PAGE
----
Fig. 1
figure 1

SPIRIT flow diagram of study

Sample size determination

According to the objectives and type of the study and citing previous studies in this field, taking into account the 5% error, 90% power, 3% difference between placebo group and single dose injection group, and another 3% difference between single and double injection groups after the 6 month follow-up period and 1.3 standard deviation and 1:1:1 ratio, the sample size will be estimated in each group using the formula \( n=\frac{2{s}^2{\left({z}_{1-\raisebox{1ex}{$\alpha $}\!\left/ \!\raisebox{-1ex}{$2$}\right.}+{z}_{1-\beta}\right)}^2}{{\left(\partial \right)}^2} \) . Due to the length of the study and repeated measurements, using the formula \( {n}^{\prime }=n\times \frac{1}{1-p} \), and a drop of 15%, the sample size is decided 16 in each group. Finally, considering that in this study, three groups will be compared and according to the formula, \( {n}^{\prime }=n\times \sqrt{k} \), 20 subjects will be needed in each group, so a total of 60 patients will be selected. In the above formula, the values of z are constant and equal to 97.5th percentile and 80th percentile of the standard distribution. The ratio of people in the two groups and the effect size are the value divided by the standard deviation.

Study participants

Sixty patients will be enrolled in this trial; they should have been hospitalized due to anterior ST elevation myocardial infarction (STEMI), undergone successful primary percutaneous coronary intervention (PCI), and had a LVEF < 40%. Centers participating in the trial are the Alzahra Heart Hospital (Shiraz, Iran), Nemazee Hospital (Shiraz, Iran), and Shahid Faghihi Hospital (Shiraz, Iran). Inclusion and exclusion criteria are listed below:

Inclusion criteria:

  1. 1)

    Ages 20–60 years

  2. 2)

    Genders: Both

  3. 3)

    First MI within 3 to 7 days

  4. 4)

    Post-AMI LVEF less than 40% as assessed by echocardiography

  5. 5)

    Negative pregnancy test (in women with childbearing potential)

  6. 6)

    Written informed consent

Exclusion criteria:

  1. 1)

    History of prior anterior myocardial infarction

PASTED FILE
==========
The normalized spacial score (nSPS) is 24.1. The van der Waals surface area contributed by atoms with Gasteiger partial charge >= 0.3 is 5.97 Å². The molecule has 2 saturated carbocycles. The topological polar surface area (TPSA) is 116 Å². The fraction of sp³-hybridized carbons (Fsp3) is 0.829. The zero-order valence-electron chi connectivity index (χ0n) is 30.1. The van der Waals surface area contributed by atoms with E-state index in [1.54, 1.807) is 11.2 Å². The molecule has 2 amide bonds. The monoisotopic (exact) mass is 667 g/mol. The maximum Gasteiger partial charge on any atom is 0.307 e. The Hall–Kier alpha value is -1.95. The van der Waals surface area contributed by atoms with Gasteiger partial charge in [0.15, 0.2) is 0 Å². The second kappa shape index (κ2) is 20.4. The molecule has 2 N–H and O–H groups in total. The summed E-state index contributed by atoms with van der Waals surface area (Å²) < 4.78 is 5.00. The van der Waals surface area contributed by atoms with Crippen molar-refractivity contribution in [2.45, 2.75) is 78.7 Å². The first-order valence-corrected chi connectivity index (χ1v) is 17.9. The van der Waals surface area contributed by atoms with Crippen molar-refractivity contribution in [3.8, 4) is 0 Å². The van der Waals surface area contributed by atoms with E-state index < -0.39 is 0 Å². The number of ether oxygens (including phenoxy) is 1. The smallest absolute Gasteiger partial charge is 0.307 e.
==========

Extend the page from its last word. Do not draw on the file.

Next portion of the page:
2. 2)

    Patients with regional wall motion abnormalities in the non-infarct region

  3. 3)

    Prior coronary artery bypass graft (CABG) surgery

  4. 4)

    Patients with significant valve disease, defined as stenosis or regurgitation graded as greater than moderate (2+)

  5. 5)

    Patients with another etiology of LV dysfunction (known/suspected non ischemic cardiomyopathy, previous anthracycline therapy, known ethanol abuse (greater than 6 oz. ethanol/day on a regular basis)

  6. 6)

    Poor echocardiography window

  7. 7)

    Active infection or history of recurrent infection or positive test for syphilis (RPR), hepatitis B and C (HBsAg, Anti-HCV), HIV, and HTLV-1

  8. 8)

    Documental terminal illness or malignancy

  9. 9)

    Previous bone marrow transplant

  10. 10)

    Autoimmune disease (e.g., lupus, multiple sclerosis)

Randomization and study blinding

Patients will be randomized 1:1:1 to receive WJ-MSCs using permuted block randomization with block size 6. The outcome assessors will be blinded to the assignment (single-blind). The randomization process will be done by using a web-based randomization service.

Intervention

The cGMP certified clinical-grad hWJ-MSCs produced by Cell Tech Pharmed Co. Ltd. (Tehran, Iran) are transported to the ward on the infusion day. The hWJ-MSCs were suspended in 0.9% normal saline. A qualified person will issue the certificate of analysis for each batch. The release of cells is in compliance with product specifications. The shipment will be handled considering validated standard operation protocols.

Forty patients in the two intervention arms will receive one intracoronary dose of 107 WJ-MSCs infusion, and the control group will be administered only the conventional supportive treatment. For 20 patients among those who had received the first dose, the second dose of 107 WJ-MSCs infusion was done within 10 days after the first injection.

A total of 60 patients in the three groups will be randomized in a 1:1:1 pattern to receive two doses of WJ-MSCs (n = 20; 2 × 107 cells) or one dose of WJ-MSCs (n = 20; 1 × 107 cells) in combination with conventional supportive treatments or conventional supportive treatments alone (n = 20).